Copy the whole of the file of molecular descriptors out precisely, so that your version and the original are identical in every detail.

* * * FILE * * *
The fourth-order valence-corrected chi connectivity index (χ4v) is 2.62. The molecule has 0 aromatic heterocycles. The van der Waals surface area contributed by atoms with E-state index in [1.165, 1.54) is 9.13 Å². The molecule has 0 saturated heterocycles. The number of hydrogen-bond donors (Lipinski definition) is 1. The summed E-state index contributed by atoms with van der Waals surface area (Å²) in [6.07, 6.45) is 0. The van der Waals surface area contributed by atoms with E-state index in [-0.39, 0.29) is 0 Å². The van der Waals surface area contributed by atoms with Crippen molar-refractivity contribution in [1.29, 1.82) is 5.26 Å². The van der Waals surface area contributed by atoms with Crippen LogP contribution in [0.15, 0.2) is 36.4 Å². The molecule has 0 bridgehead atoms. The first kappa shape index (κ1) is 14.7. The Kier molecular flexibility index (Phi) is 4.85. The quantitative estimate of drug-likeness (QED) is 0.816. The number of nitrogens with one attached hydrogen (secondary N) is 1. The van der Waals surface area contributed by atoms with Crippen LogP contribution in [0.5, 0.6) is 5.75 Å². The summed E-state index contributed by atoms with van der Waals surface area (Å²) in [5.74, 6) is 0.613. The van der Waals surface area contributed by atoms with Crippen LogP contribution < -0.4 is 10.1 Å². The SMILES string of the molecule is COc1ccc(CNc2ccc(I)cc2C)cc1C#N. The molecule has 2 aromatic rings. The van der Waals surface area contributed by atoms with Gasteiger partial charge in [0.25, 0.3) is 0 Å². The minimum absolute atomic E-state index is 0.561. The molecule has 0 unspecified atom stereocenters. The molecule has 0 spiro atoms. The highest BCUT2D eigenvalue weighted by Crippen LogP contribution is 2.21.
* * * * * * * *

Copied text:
The fourth-order valence-corrected chi connectivity index (χ4v) is 2.62. The molecule has 0 aromatic heterocycles. The van der Waals surface area contributed by atoms with E-state index in [1.165, 1.54) is 9.13 Å². The molecule has 0 saturated heterocycles. The number of hydrogen-bond donors (Lipinski definition) is 1. The summed E-state index contributed by atoms with van der Waals surface area (Å²) in [6.07, 6.45) is 0. The van der Waals surface area contributed by atoms with E-state index in [-0.39, 0.29) is 0 Å². The van der Waals surface area contributed by atoms with Crippen molar-refractivity contribution in [1.29, 1.82) is 5.26 Å². The van der Waals surface area contributed by atoms with Crippen LogP contribution in [0.15, 0.2) is 36.4 Å². The molecule has 0 bridgehead atoms. The first kappa shape index (κ1) is 14.7. The Kier molecular flexibility index (Phi) is 4.85. The quantitative estimate of drug-likeness (QED) is 0.816. The number of nitrogens with one attached hydrogen (secondary N) is 1. The van der Waals surface area contributed by atoms with Crippen LogP contribution in [0.5, 0.6) is 5.75 Å². The summed E-state index contributed by atoms with van der Waals surface area (Å²) in [5.74, 6) is 0.613. The van der Waals surface area contributed by atoms with Crippen LogP contribution < -0.4 is 10.1 Å². The SMILES string of the molecule is COc1ccc(CNc2ccc(I)cc2C)cc1C#N. The molecule has 2 aromatic rings. The van der Waals surface area contributed by atoms with Gasteiger partial charge in [0.25, 0.3) is 0 Å². The minimum absolute atomic E-state index is 0.561. The molecule has 0 unspecified atom stereocenters. The molecule has 0 spiro atoms. The highest BCUT2D eigenvalue weighted by Crippen LogP contribution is 2.21.